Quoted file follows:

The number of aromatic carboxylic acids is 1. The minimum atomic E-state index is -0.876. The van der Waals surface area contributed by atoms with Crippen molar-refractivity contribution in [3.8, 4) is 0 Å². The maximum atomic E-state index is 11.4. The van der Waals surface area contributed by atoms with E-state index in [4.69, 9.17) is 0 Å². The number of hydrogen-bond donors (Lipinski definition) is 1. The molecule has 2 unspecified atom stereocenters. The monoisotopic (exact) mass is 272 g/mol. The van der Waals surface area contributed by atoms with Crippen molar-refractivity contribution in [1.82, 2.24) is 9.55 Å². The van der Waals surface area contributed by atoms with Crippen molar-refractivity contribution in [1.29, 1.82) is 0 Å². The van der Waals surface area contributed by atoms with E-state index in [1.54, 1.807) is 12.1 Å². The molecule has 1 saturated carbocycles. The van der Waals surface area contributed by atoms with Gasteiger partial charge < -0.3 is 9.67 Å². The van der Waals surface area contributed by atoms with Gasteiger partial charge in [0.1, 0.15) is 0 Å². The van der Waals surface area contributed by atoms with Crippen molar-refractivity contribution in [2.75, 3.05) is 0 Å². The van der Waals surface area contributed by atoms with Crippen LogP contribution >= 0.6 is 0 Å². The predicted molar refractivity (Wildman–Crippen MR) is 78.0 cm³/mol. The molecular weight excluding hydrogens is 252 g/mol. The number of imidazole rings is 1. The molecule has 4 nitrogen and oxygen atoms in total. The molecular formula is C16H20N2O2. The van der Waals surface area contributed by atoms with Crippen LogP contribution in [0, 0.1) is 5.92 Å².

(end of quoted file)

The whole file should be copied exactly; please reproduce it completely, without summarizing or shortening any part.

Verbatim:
The number of aromatic carboxylic acids is 1. The minimum atomic E-state index is -0.876. The van der Waals surface area contributed by atoms with Crippen molar-refractivity contribution in [3.8, 4) is 0 Å². The maximum atomic E-state index is 11.4. The van der Waals surface area contributed by atoms with E-state index in [4.69, 9.17) is 0 Å². The number of hydrogen-bond donors (Lipinski definition) is 1. The molecule has 2 unspecified atom stereocenters. The monoisotopic (exact) mass is 272 g/mol. The van der Waals surface area contributed by atoms with Crippen molar-refractivity contribution in [1.82, 2.24) is 9.55 Å². The van der Waals surface area contributed by atoms with Crippen molar-refractivity contribution in [1.29, 1.82) is 0 Å². The van der Waals surface area contributed by atoms with E-state index in [1.54, 1.807) is 12.1 Å². The molecule has 1 saturated carbocycles. The van der Waals surface area contributed by atoms with Gasteiger partial charge < -0.3 is 9.67 Å². The van der Waals surface area contributed by atoms with Gasteiger partial charge in [0.1, 0.15) is 0 Å². The van der Waals surface area contributed by atoms with Crippen molar-refractivity contribution in [2.75, 3.05) is 0 Å². The van der Waals surface area contributed by atoms with Crippen LogP contribution >= 0.6 is 0 Å². The predicted molar refractivity (Wildman–Crippen MR) is 78.0 cm³/mol. The molecular weight excluding hydrogens is 252 g/mol. The number of imidazole rings is 1. The molecule has 4 nitrogen and oxygen atoms in total. The molecular formula is C16H20N2O2. The van der Waals surface area contributed by atoms with Crippen LogP contribution in [0, 0.1) is 5.92 Å².